Bumper year-end for Chinese offshore wind as feed-in tariff expires

Several triple-digit-megawatt offshore wind projects commissioned before government withdrew support after 31 December

China aims to have 1.2TW of operational wind and solar capacity by the end of the decade (pic credit: MingYangSmart Energy)

Several gigawatts of offshore wind capacity were added to the Chinese grid in the final weeks of 2021 to beat the announced scrapping of feed-in tariffs, according to Windpower Intelligence, the data and research division of Windpower Monthly.

Windpower Intelligence identified ten newly online 300MW-plus Chinese offshore wind farms in December. Together, they have a combined capacity of nearly 3.5GW, confirming industry predictions that there would be a rush to get projects commissioned before the expiry of government support.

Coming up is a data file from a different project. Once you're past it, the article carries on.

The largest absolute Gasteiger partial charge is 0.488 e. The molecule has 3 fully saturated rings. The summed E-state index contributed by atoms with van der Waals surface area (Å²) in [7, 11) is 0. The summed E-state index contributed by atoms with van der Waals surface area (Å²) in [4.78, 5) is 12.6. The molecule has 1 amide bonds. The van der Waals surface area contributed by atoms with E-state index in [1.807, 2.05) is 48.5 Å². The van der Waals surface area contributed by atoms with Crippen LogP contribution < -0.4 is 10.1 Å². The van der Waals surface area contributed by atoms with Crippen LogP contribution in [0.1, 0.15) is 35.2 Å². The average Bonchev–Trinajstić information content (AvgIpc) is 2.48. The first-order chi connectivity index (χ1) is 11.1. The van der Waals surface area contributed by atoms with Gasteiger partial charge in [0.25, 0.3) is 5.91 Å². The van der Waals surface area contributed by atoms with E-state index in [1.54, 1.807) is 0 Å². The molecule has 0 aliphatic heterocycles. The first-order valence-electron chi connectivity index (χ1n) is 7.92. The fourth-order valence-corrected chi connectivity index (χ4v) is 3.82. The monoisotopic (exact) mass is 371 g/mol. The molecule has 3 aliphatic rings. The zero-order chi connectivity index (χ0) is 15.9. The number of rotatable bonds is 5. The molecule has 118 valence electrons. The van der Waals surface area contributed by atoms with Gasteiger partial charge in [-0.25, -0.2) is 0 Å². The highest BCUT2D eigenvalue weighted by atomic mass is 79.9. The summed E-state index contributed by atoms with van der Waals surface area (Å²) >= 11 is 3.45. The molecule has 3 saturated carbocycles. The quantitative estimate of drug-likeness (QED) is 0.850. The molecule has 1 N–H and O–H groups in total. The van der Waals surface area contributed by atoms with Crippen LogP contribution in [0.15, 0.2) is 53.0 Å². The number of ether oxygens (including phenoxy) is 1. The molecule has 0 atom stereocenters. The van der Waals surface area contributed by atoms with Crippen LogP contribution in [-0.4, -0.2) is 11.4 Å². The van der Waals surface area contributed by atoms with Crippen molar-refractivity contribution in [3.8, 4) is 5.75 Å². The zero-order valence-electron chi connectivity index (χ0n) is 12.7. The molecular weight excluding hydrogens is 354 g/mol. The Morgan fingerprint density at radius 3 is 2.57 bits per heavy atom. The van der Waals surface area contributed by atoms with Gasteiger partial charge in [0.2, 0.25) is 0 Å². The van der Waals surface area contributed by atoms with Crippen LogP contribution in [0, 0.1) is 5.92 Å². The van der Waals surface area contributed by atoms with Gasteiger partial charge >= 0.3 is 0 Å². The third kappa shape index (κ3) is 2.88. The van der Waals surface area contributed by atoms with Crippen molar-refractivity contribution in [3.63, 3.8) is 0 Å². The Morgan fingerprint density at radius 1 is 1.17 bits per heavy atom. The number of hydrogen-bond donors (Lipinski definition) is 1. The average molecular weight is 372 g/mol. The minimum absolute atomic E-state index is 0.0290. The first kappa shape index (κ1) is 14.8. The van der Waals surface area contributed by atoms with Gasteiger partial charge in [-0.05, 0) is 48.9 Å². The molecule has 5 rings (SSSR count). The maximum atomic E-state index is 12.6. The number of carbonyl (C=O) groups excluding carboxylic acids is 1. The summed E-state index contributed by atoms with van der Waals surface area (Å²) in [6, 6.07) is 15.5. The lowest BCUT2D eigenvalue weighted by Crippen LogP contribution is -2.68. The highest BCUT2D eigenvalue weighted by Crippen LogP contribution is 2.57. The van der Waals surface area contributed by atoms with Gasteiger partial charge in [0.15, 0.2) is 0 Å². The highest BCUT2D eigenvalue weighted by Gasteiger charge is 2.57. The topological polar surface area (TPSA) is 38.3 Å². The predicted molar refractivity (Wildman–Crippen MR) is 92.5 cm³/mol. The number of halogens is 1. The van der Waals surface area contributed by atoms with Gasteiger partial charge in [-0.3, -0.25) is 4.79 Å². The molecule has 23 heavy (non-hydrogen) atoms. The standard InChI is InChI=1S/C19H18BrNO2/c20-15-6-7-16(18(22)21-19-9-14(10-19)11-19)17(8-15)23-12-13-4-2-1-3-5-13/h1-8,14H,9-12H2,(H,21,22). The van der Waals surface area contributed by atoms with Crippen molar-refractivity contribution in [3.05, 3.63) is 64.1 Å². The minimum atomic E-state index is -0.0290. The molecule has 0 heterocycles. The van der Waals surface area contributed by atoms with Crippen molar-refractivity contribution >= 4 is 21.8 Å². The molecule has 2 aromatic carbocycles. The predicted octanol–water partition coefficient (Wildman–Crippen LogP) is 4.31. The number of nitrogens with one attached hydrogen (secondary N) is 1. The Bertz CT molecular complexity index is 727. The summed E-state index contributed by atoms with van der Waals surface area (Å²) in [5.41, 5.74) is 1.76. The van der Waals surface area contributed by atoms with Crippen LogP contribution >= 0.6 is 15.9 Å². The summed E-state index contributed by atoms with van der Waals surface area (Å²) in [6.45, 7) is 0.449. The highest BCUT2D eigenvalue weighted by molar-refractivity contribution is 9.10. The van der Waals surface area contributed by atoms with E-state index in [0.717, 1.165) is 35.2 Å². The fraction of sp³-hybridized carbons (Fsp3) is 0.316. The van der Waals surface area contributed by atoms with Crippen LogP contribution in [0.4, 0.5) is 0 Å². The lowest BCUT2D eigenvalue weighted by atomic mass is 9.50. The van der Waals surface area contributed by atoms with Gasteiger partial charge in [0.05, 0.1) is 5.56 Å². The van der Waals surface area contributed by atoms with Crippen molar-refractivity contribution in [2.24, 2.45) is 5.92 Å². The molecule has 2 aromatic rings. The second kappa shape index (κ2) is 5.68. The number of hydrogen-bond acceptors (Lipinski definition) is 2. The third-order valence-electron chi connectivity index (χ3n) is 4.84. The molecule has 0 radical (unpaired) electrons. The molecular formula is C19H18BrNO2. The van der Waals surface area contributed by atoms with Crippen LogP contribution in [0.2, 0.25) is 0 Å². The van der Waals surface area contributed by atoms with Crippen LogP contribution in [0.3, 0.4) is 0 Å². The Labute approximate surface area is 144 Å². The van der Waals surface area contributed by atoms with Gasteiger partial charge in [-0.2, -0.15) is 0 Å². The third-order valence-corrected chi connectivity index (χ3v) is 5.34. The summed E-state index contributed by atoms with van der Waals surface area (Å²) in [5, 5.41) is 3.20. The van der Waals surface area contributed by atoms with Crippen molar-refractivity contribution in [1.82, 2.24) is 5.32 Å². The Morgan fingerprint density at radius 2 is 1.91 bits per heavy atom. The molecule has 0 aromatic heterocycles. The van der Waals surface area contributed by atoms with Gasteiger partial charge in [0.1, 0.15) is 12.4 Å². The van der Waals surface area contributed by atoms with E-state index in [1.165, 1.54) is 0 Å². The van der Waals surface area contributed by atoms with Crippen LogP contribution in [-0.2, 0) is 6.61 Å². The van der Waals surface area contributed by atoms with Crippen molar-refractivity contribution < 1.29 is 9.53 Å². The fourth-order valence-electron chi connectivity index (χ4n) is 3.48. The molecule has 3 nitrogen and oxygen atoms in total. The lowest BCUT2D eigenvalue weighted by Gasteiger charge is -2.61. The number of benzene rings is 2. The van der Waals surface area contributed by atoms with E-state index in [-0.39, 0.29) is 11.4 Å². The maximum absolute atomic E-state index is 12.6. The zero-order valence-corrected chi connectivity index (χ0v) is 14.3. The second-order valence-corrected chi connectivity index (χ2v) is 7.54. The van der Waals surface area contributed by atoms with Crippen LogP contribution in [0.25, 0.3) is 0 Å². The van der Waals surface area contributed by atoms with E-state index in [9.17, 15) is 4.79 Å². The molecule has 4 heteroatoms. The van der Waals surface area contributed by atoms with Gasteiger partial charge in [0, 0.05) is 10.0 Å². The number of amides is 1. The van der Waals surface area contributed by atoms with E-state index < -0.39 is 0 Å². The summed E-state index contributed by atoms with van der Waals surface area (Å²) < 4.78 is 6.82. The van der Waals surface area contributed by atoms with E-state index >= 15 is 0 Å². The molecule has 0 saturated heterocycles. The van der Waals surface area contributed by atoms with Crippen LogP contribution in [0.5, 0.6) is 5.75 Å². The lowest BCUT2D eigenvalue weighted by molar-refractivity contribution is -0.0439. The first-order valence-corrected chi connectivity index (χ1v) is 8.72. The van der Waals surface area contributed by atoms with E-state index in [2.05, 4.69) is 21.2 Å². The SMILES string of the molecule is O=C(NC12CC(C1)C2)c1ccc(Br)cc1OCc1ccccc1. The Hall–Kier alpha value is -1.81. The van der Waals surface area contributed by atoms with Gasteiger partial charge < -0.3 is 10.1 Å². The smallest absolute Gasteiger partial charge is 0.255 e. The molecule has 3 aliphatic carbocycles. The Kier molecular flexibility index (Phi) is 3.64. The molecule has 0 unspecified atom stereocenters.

A handful of projects in the Rudong complex were brought online in the East China Sea off Nantong, Jiangsu Province, including the 350MW Rudong H2# , 400MW Rudong H6# , 400MW Rudong H7# 300MW Rudong H8# and 400MW Rudong H10# projects.

The 400MW Shenquan I 300MW Yangxi Shaba and 300MW Zhanjiang Xuwen South projects came online in the South China Sea, while the 400MW Shengsi 2# and 300MW Qidong H3# projects also came online in the East China Sea.

Ahead of the COP26 climate summit last November, China updated its nationally determined contribution (NDC) to a target of 1.2TW of operational wind and solar capacity by the end of the decade. 

The latest quarterly report by Wood Mackenzie upgraded its 2030 forecast for Chinese wind power capacity by 48GW due to the country’s rapid energy demand growth and net-zero commitments.